GREENE: An emotional moment that he went on to want to capture, in what is now a pretty famous poem.
VOGEL: Right. And he begins scribbling the lines almost immediately as he sees the British start to withdraw. That first verse that we sing at baseball games and everywhere else - it's critical to remember that he's asking one long question. And he's asking more than whether just the flag is flying over this fort; he's really asking whether the American republic is going to survive, 'cause that's what he and a lot of other people believed was at stake that night. And his words painted an image for the country at a time when the nation was really shaken by the fall of Washington. His description of the flag still flying at the fort was an image sort of like the Marines raising the flag at Iwo Jima during World War II.
GREENE: But it doesn't become the national anthem for this country, officially, until 1931. And the song kind of takes a bumpy road. You know, there were some other songs that have actually been considered to be the national anthem, and I thought it would be fun to play them and see what you can tell us about them. One was "Hail Columbia."
(SOUNDBITE OF SONG, "HAIL COLUMBIA")
GREENE: Why was this song pretty much dismissed as a potential national anthem?
VOGEL: It was a very popular song and, you know, all Americans knew it. But later on, by the time the Civil War comes along, it was considered a bit dull. And "Star Spangled Banner" seemed to resonate more, particularly with Union troops who were marching and defending the American flag at a time when it was under fire during the Civil War at Fort Sumter and other places.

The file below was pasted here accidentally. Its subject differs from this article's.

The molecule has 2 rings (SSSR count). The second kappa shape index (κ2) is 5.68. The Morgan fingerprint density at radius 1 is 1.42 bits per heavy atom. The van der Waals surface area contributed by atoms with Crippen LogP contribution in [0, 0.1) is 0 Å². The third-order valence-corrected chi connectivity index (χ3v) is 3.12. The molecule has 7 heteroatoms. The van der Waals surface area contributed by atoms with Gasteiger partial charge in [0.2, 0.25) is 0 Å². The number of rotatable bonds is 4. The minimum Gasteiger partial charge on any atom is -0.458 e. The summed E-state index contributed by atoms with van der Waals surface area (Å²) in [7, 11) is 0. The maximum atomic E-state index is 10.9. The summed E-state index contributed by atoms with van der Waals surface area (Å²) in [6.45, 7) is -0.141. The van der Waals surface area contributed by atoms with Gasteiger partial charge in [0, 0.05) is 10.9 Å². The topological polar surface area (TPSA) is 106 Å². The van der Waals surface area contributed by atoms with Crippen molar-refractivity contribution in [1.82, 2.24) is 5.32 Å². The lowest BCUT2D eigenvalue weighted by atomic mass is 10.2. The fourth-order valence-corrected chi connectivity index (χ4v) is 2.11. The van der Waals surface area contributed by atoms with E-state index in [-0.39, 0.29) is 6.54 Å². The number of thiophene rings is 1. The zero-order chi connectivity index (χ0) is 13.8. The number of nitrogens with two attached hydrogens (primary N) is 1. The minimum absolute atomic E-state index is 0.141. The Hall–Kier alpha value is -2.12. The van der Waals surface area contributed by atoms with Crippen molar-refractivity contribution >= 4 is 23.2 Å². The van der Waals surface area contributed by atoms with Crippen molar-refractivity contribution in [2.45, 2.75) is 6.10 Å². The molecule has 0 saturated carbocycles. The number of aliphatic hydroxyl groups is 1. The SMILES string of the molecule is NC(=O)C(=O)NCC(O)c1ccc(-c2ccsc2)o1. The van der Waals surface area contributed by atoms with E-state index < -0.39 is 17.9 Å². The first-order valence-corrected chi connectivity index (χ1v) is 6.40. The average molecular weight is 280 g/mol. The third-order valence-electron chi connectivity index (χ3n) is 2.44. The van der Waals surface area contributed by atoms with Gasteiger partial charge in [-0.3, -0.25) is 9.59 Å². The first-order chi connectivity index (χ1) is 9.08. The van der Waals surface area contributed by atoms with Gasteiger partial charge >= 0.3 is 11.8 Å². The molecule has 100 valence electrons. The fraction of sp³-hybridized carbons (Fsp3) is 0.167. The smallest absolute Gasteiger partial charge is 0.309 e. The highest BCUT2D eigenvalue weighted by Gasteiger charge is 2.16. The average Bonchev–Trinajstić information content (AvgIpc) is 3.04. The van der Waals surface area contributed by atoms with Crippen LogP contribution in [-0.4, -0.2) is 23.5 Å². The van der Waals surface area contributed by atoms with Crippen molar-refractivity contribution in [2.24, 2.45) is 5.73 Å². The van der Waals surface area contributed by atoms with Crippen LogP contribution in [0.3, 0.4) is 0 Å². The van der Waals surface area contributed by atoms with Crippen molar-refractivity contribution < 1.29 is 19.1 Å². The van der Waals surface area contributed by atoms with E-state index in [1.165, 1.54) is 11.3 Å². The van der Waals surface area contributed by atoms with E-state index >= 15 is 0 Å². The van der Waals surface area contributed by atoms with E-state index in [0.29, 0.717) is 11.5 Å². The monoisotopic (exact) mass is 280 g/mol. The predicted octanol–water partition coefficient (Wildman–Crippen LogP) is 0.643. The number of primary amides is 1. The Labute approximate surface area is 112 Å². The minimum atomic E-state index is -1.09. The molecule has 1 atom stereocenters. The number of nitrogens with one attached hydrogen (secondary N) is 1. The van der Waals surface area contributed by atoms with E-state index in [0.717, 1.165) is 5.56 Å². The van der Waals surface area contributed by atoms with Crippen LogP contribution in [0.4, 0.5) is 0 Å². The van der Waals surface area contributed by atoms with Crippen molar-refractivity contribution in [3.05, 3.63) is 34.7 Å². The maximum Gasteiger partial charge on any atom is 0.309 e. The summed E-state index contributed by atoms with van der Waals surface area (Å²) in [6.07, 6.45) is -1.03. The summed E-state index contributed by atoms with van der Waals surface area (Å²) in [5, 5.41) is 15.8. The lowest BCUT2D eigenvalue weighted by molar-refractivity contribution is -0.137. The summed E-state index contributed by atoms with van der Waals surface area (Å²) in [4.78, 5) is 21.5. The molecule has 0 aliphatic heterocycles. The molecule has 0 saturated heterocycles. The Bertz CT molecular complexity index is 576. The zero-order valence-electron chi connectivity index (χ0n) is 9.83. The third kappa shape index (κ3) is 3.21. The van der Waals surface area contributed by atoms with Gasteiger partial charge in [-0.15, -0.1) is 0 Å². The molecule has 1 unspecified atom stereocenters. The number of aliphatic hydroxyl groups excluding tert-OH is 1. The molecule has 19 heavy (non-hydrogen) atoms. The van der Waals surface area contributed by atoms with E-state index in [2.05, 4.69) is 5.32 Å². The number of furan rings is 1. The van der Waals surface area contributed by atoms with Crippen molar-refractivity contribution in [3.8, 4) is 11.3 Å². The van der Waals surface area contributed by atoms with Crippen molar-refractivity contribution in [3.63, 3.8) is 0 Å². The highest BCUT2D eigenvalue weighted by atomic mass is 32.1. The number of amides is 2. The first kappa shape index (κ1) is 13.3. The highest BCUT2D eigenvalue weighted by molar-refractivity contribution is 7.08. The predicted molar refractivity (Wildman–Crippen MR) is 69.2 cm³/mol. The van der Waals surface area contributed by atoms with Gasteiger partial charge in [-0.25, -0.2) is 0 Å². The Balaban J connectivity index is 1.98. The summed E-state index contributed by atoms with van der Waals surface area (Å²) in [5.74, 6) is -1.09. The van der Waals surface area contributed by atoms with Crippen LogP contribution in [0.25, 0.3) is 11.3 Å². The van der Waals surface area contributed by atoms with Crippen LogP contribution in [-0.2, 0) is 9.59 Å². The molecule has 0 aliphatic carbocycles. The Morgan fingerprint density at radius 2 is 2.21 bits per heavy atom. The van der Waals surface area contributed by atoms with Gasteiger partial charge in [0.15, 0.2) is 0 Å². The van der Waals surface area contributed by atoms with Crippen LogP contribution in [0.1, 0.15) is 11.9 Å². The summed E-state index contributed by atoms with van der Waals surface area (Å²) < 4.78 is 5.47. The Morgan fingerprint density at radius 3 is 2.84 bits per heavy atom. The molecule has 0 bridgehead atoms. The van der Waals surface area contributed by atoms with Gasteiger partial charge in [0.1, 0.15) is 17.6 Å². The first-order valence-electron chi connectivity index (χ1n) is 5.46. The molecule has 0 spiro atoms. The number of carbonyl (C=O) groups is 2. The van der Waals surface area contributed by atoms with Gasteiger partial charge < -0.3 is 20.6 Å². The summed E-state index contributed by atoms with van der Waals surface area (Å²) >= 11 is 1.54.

GREENE: "Yankee Doodle," another option that was sort of considered loosely a national anthem.
(SOUNDBITE OF SONG, "YANKEE DOODLE")
GREENE: What was wrong with this?
VOGEL: You know, everybody loves "Yankee Doodle" but it was considered a bit frivolous. And the "Star Spangled Banner" marched along with the flag as a song that more Americans felt captured the spirit of the country, with a sense of what had been at stake in the American wars where the flag had been fought for.
GREENE: So, Steve Vogel, it's 1931 under President Hoover when the "Star Spangled Banner" becomes our national anthem. We're between World War I and World War II. I mean, why was this the moment?
VOGEL: You know, people had been fighting for years to make it the national anthem. There had been a number of bills introduced for the previous 20 years, but there had always been a lot of opposition to this song, for a number of reasons, you know. People thought it was too warlike, which is ironic since Francis Scott Key was this war critic.
GREENE: War critic.
VOGEL: People thought it was a drinking song, which it technically was. Not like, "What Do You Do with a Drunken Sailor?" type of drinking song, but it had been written for this gentleman's club in London at the time of the American Revolution.
GREENE: The tune that the words are put to.
VOGEL: The tune, exactly.
GREENE: Written by someone who was British, which probably was another reason for complaint.
VOGEL: Right. There were all these complaints about, you know, why do we have an English tune as our national anthem. And one of the great anthem scholars, Oscar Sonic, pointed out about a century ago that we took the air and transplanted it to American soil where it has thrived.
(SOUNDBITE OF MUSIC)
UNIDENTIFIED MAN #1: Ladies and gentlemen, please rise for our national anthem.
GREENE: Steve Vogel, thanks for coming in to talk to us about this.
VOGEL: It's my pleasure.
GREENE: His new book is called "Through the Perilous Fight."
(SOUNDBITE OF SONG, "THE STAR SPANGLED BANNER")
RUBEN GUEVARA: (Singing) Oh, say, can you see, by the dawn's early light, what so proudly we hailed at the twilight's last gleaming?